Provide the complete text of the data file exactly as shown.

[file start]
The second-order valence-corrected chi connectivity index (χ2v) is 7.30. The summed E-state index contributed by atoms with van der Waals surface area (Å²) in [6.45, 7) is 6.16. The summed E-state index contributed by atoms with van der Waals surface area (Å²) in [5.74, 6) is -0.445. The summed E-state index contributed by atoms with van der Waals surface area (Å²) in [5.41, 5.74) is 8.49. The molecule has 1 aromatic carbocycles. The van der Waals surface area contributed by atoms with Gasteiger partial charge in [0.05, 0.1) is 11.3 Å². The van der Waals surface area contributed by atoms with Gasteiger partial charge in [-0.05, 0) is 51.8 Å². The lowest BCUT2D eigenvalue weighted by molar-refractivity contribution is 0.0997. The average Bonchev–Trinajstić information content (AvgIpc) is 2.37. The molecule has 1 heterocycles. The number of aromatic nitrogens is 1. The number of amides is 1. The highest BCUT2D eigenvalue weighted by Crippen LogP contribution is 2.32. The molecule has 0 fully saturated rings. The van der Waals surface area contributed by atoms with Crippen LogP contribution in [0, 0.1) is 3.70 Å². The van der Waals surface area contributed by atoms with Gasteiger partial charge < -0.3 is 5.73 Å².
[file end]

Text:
The second-order valence-corrected chi connectivity index (χ2v) is 7.30. The summed E-state index contributed by atoms with van der Waals surface area (Å²) in [6.45, 7) is 6.16. The summed E-state index contributed by atoms with van der Waals surface area (Å²) in [5.74, 6) is -0.445. The summed E-state index contributed by atoms with van der Waals surface area (Å²) in [5.41, 5.74) is 8.49. The molecule has 1 aromatic carbocycles. The van der Waals surface area contributed by atoms with Gasteiger partial charge in [0.05, 0.1) is 11.3 Å². The van der Waals surface area contributed by atoms with Gasteiger partial charge in [-0.05, 0) is 51.8 Å². The lowest BCUT2D eigenvalue weighted by molar-refractivity contribution is 0.0997. The average Bonchev–Trinajstić information content (AvgIpc) is 2.37. The molecule has 1 heterocycles. The number of aromatic nitrogens is 1. The number of amides is 1. The highest BCUT2D eigenvalue weighted by Crippen LogP contribution is 2.32. The molecule has 0 fully saturated rings. The van der Waals surface area contributed by atoms with Crippen LogP contribution in [0, 0.1) is 3.70 Å². The van der Waals surface area contributed by atoms with Gasteiger partial charge < -0.3 is 5.73 Å².